What is Lean
Don’t be shocked when you still hear the question, “What is Lean”? Although Lean principles have been practices for the past century, it’s still a new concept to many small to medium sized businesses and some industries outside of Manufacturing and Healthcare. Simply put, Lean is about removing the waste and non-value added activity that exists within each and every process throughout the business. You might be asking, “so what is waste and non-value added activity”? This is everything that doesn’t bring value to the customer and activity within the processes that the customer isn’t willing to pay for. Removing this waste has a direct impact to your bottom-line by improving the efficiency of these processes.
7 Types of Waste
Taichi Ohno, the founder of the Toyota Production System (TPS), introduced the 7 Types of Waste during his tenure with Toyota. To simplify the identification of waste (or non-value added activity) Ohno created 7 Types of Waste for practitioners. The 7 Types of Waste are defects, overproduction, inventory, over-processing, motion, transportation, and waiting.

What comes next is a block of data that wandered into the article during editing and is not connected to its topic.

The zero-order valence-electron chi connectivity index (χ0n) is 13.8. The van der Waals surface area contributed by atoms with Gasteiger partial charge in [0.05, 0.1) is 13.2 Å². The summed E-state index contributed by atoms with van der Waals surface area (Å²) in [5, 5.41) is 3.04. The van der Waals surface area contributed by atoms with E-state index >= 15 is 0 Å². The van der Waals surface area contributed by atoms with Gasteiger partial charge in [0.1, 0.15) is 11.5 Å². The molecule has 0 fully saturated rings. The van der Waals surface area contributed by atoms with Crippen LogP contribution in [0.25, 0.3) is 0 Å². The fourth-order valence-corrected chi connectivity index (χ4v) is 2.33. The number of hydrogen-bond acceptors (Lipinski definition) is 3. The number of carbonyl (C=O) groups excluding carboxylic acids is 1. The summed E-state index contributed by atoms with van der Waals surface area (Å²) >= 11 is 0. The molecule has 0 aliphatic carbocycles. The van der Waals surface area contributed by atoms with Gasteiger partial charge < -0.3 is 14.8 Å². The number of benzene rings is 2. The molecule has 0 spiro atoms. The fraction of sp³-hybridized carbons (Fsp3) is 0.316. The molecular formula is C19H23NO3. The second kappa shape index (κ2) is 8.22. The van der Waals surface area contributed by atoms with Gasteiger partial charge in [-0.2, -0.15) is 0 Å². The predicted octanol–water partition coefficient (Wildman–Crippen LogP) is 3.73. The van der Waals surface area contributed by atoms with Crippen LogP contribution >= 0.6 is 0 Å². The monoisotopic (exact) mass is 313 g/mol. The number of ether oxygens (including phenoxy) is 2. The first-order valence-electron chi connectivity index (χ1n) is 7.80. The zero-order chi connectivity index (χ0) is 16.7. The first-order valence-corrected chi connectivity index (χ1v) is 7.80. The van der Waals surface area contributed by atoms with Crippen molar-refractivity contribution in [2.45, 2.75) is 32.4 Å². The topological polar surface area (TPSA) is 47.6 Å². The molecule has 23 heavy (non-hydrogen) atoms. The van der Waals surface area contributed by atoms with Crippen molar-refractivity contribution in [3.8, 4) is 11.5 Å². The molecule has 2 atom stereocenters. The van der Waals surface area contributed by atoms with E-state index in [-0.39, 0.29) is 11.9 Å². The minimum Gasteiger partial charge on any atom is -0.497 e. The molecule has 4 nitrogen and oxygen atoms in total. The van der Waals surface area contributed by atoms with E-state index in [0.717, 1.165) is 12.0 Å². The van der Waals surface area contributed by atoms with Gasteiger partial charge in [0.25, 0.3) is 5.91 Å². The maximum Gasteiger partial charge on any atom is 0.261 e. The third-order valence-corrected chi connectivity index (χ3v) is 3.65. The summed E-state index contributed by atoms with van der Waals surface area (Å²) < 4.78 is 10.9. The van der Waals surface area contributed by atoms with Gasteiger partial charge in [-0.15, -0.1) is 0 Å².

- Overproduction of things not demanded by customers
- Inventories awaiting further processing or consumption
- Unnecessary over-processing
- Unnecessary motion of employees
- Unnecessary transportation and handling of goods
- Waiting for an upstream process to deliver, for a machine to finish processing, for a supporting function to be completed, or for an interrupted worker to get back to work